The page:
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According to the work of the academics Antonia Keung and Jonathan Bradshaw, who study the impact of fuel costs on family poverty, fuel poverty will double from just under nine million households or 24.5 million people currently, to 18 million households covering 45.5 million people from April 2023.

What’s worse is that millions of people will face unpayable bills. Three million households spend 20 per cent of their income on fuel, and after April this is expected to ­double to 7.5 million households – impacting 19.5 million residents. The number of households having to pay 30 per cent of their income on fuel will rise yet again from 1.6 million to 3.8 million households, entrapping 9.9 million people.

For millions of low-income families, essentials such as toothpaste, soap and towels are becoming unaffordable. The Joseph Rowntree Trust stated in a study in November that even heating has become a luxury too costly for many families, with many cases of unpaid bills now arising not because of purchases of electrical goods or furnishings, but because of running up debts to pay for food and fuel.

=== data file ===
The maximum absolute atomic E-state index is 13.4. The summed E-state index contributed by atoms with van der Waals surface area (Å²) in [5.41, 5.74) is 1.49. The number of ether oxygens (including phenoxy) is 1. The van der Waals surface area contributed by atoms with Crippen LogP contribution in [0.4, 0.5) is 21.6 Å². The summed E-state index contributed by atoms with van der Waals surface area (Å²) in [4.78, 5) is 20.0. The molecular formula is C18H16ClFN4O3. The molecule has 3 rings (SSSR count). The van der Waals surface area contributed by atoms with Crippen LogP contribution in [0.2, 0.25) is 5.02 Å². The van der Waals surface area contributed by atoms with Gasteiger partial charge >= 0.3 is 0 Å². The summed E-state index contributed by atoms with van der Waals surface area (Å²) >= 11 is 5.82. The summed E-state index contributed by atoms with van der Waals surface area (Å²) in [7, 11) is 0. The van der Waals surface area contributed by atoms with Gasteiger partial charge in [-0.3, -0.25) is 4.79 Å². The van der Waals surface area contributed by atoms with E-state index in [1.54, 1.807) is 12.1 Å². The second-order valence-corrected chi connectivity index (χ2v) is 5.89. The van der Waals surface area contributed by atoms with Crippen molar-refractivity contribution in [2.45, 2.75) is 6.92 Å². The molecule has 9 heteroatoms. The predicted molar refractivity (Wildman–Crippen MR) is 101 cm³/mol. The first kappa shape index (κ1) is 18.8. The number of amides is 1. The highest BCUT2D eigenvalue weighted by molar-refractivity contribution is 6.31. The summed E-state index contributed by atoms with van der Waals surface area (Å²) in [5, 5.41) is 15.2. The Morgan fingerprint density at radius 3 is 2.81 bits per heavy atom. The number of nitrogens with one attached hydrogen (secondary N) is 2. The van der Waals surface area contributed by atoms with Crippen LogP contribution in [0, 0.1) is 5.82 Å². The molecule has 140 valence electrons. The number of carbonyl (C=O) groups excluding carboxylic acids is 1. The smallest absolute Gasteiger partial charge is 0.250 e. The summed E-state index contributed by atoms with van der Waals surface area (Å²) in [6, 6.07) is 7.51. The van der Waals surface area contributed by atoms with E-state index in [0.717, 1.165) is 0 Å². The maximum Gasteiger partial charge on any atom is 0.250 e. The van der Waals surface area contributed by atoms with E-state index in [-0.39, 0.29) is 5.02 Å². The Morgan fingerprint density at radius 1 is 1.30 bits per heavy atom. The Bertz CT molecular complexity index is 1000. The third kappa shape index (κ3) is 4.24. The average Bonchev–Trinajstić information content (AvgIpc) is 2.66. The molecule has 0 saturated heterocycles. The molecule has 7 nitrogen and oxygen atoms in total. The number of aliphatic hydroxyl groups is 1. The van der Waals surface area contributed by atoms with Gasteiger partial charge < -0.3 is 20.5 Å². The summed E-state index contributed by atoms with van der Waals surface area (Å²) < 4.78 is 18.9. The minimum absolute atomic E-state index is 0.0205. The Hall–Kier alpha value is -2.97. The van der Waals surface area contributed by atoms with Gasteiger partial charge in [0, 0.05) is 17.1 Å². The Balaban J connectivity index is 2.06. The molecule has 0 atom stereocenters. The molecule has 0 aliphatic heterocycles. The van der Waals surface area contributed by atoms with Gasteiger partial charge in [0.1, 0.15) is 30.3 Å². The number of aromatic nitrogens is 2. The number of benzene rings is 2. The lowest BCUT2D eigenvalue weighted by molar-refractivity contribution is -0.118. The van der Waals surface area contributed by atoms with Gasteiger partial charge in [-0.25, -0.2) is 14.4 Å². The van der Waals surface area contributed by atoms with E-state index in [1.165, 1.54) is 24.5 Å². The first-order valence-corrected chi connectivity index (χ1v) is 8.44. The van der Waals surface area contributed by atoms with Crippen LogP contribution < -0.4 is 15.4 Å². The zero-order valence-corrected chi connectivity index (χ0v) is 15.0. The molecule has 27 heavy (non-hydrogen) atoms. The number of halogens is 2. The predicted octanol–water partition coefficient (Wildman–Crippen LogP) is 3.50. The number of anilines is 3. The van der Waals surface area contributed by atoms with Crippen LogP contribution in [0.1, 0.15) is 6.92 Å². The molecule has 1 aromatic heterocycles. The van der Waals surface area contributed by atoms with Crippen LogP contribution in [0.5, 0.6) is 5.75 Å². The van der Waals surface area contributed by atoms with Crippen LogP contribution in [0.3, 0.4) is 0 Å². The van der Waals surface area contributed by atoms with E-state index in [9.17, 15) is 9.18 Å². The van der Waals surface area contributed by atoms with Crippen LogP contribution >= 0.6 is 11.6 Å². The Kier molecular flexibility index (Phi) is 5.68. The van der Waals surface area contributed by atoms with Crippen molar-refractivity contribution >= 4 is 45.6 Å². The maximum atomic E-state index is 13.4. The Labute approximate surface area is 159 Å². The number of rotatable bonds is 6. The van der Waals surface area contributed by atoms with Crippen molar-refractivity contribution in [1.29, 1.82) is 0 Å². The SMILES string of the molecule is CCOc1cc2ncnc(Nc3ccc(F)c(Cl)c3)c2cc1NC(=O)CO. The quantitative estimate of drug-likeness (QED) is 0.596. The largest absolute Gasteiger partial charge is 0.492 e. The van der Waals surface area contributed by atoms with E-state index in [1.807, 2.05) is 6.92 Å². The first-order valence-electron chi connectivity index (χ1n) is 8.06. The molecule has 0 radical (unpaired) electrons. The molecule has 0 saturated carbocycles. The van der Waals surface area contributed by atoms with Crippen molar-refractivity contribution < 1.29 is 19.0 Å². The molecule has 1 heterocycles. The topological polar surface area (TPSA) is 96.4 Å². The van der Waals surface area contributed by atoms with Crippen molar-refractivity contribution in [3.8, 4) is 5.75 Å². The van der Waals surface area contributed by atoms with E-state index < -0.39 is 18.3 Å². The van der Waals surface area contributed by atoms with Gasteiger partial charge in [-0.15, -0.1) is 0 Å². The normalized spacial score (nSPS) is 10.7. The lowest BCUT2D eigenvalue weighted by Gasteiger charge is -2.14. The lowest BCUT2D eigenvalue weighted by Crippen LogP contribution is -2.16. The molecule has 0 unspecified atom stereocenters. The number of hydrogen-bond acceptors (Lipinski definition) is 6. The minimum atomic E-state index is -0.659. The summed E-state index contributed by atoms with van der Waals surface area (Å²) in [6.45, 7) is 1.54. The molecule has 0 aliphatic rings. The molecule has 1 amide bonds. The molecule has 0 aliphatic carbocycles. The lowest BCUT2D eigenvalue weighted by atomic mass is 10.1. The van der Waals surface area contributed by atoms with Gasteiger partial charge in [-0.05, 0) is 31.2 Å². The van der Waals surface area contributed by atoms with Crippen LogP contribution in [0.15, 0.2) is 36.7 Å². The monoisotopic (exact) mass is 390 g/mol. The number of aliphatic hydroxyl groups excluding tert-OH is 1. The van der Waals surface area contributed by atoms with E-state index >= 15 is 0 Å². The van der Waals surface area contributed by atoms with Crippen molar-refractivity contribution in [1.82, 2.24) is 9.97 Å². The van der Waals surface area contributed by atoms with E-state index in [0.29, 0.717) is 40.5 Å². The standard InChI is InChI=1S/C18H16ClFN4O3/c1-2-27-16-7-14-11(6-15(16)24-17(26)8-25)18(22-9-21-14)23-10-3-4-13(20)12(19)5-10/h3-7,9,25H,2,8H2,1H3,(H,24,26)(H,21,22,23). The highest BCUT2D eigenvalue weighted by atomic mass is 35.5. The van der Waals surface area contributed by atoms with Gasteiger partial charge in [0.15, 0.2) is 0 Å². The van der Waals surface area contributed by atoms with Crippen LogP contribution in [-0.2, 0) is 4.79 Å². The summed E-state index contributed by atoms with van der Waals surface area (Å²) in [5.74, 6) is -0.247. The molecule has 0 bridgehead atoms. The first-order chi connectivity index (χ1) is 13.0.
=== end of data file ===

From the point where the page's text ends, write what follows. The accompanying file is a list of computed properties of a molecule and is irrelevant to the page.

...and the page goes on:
Far from relieving the suffering of the most vulnerable, Jeremy Hunt’s recent Autumn Statement has intensified the financial plight of many, and the gap between need and provision is now so wide that voluntary organisations are being called upon to do even more.

A year ago I talked of the difficult choice families faced between heating and eating. Now many no longer have that choice; they cannot afford either. As a result, the local food bank, not Universal Credit, is becoming the safety net for millions; charity, not Universal Credit, is their last line of defence.